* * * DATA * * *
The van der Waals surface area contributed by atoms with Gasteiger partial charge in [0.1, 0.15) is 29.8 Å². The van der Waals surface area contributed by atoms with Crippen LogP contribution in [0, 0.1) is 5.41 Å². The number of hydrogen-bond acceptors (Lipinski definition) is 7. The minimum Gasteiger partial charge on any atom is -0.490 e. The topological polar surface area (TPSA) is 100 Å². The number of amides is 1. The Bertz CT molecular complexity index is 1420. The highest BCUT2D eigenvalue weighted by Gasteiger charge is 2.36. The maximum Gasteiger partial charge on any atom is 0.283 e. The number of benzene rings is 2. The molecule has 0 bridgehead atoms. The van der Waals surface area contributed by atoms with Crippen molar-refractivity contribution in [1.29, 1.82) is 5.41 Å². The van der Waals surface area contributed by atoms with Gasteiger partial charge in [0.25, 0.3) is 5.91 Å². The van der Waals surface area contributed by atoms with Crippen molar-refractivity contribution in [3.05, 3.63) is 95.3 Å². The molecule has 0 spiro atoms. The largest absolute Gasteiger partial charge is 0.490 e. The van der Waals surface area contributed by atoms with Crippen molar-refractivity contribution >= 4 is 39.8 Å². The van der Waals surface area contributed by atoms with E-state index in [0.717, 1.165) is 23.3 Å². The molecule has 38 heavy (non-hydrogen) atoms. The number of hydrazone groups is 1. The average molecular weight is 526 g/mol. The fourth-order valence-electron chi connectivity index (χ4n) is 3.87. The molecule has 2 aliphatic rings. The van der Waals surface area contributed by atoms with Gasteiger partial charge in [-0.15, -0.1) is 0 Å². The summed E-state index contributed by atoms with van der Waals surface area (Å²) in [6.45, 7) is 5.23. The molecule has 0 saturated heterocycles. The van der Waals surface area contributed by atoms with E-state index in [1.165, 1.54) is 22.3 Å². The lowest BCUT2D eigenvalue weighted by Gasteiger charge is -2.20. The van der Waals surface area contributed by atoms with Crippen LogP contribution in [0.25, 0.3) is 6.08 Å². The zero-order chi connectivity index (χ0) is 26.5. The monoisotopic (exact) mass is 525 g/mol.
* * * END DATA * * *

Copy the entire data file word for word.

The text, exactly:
The van der Waals surface area contributed by atoms with Gasteiger partial charge in [0.1, 0.15) is 29.8 Å². The van der Waals surface area contributed by atoms with Crippen LogP contribution in [0, 0.1) is 5.41 Å². The number of hydrogen-bond acceptors (Lipinski definition) is 7. The minimum Gasteiger partial charge on any atom is -0.490 e. The topological polar surface area (TPSA) is 100 Å². The number of amides is 1. The Bertz CT molecular complexity index is 1420. The highest BCUT2D eigenvalue weighted by Gasteiger charge is 2.36. The maximum Gasteiger partial charge on any atom is 0.283 e. The number of benzene rings is 2. The molecule has 0 bridgehead atoms. The van der Waals surface area contributed by atoms with Crippen molar-refractivity contribution in [1.29, 1.82) is 5.41 Å². The van der Waals surface area contributed by atoms with Gasteiger partial charge in [0.25, 0.3) is 5.91 Å². The van der Waals surface area contributed by atoms with Crippen molar-refractivity contribution in [3.05, 3.63) is 95.3 Å². The molecule has 0 spiro atoms. The largest absolute Gasteiger partial charge is 0.490 e. The van der Waals surface area contributed by atoms with Crippen molar-refractivity contribution >= 4 is 39.8 Å². The van der Waals surface area contributed by atoms with E-state index in [0.717, 1.165) is 23.3 Å². The molecule has 38 heavy (non-hydrogen) atoms. The number of hydrazone groups is 1. The average molecular weight is 526 g/mol. The fourth-order valence-electron chi connectivity index (χ4n) is 3.87. The molecule has 2 aliphatic rings. The van der Waals surface area contributed by atoms with Gasteiger partial charge in [-0.15, -0.1) is 0 Å². The summed E-state index contributed by atoms with van der Waals surface area (Å²) in [6.45, 7) is 5.23. The molecule has 0 saturated heterocycles. The van der Waals surface area contributed by atoms with E-state index in [1.165, 1.54) is 22.3 Å². The lowest BCUT2D eigenvalue weighted by Gasteiger charge is -2.20. The van der Waals surface area contributed by atoms with Crippen LogP contribution in [0.25, 0.3) is 6.08 Å². The zero-order chi connectivity index (χ0) is 26.5. The monoisotopic (exact) mass is 525 g/mol.